Jaromir Jagr became the NHL’s fifth highest scorer of all-time last night with a goal and an assist. If he hadn’t left the NHL for the KHL, Jagr wouldn’t have only accomplished the feat sooner, he could have become the second member of a very exclusive club.
When Jaromir Jagr scored with just over five minutes left in the second period on Monday night he moved into a tie for fifth all-time in NHL scoring. Four minutes later, with an assist on what would prove to be the game-winning goal, he was in sole possession of the spot with 1,772 points.
So it goes for the ageless wonder. Now with the New Jersey Devils, Jagr, one of the greatest characters the game has ever seen, continues doing what he does best and moves up the scoring ladder, eking ever closer to the second spot on the all-time list. Mark Messier currently owns the spot, but in due time, it will be Jagr’s. Matter of fact, the case could be made it should be already.
Before he left the NHL for what he then believed to be the greener pastures of the KHL, Jagr was the 10th highest scorer in league history. With 1,599 points, he sat alone in the 10 spot and was on the right trajectory to chase down second behind Wayne Gretzky. The great Czech winger was two seasons removed from a 123-point season, he had averaged over 88 points in the last five campaigns, and there was no sign he was slowing down.
But then he left. He left and, with that, there was no certainty he would ever come back. It seemed an unjust end, really, that at 36 with so much good hockey ahead of him the league was losing one of the greatest stars it had ever seen.
Fast forward three seasons and there began to be whispers that a 39-year-old Jagr wanted to come back. Then came a deal with the Philadelphia Flyers, the rival of the same Pittsburgh Penguins Jagr had begun his career with, and the chase officially began again. There were questions about whether or not he could keep up as he neared 40, but he silenced those with voices with 54-point season, and two seasons later racked up 67 as a member of the Devils.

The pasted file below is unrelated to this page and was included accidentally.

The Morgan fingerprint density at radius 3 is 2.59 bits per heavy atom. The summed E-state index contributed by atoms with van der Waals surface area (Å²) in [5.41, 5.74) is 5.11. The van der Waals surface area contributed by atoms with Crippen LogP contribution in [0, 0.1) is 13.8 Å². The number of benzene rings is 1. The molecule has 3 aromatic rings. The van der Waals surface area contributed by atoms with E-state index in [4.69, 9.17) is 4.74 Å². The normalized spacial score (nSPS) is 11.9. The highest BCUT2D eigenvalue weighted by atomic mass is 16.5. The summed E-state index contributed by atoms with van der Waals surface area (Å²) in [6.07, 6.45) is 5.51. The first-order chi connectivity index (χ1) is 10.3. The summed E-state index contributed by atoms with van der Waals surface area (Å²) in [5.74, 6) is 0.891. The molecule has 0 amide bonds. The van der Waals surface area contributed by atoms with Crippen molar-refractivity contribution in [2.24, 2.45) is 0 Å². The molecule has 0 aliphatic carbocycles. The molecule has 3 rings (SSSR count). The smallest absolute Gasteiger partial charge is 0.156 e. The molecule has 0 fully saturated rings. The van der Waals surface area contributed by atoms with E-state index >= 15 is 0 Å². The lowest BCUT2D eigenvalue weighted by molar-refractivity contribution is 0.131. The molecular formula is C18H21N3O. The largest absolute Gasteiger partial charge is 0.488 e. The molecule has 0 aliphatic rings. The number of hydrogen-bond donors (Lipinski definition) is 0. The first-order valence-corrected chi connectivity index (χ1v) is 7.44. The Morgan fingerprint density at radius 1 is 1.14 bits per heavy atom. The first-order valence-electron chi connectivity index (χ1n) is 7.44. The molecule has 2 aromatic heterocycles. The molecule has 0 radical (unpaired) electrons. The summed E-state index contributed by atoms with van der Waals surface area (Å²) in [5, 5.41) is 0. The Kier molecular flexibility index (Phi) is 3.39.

If Jagr keeps his pace, he should reach 1,806 points by the end of 2014-15. It would vault him into fourth spot, and he would trail only Gordie Howe (1,850), Mark Messier (1,887), and the unattainable mark of 2,857 set by Gretzky. Even though Jagr has moved into fifth all-time, and even though second place is still in sight, he could have – and maybe should have – been here much sooner.
In 2007-08, the year before Jagr left, he posted 71 points. The year he came back, he registered 54. If we make the safe assumption that his point totals would have steadily declined as he entered his forties, that’s a drop off of just over five per season. Sure, Jagr missed some games upon his return, which accounts for part of the drop, but, again, he’s 40 years old. I think we can safely assume he’d miss a few here and there as he aged.
With those drops, Jagr would have tallied an assumed 66 points in 2008-09, followed by seasons of 61 and 56 in 2009-10 and 2010-11, respectively. That’s a total of 183 points that were left on the table during his absence, which would have put him at a grand sum of 1,782. He would have been far and away in fifth place, and his totals since he’s come back (173 points in 227 games) would put him at 1,955 points.
His current pace would have him staring down 2,000 points had he stayed, making him only the second player in league history to reach the milestone. But now, with Jagr playing on a year-to-year basis, it calls into question if he can even reach the second spot. Jagr would need to keep his current pace, plus play until at least 2016-17, a season in which he would lace up his skates as a 44-year-old. Somehow, that doesn’t seem so far-fetched.
Whether he sticks around long enough is to be seen, but in the history of league scoring, Jagr deserves to be sitting number two.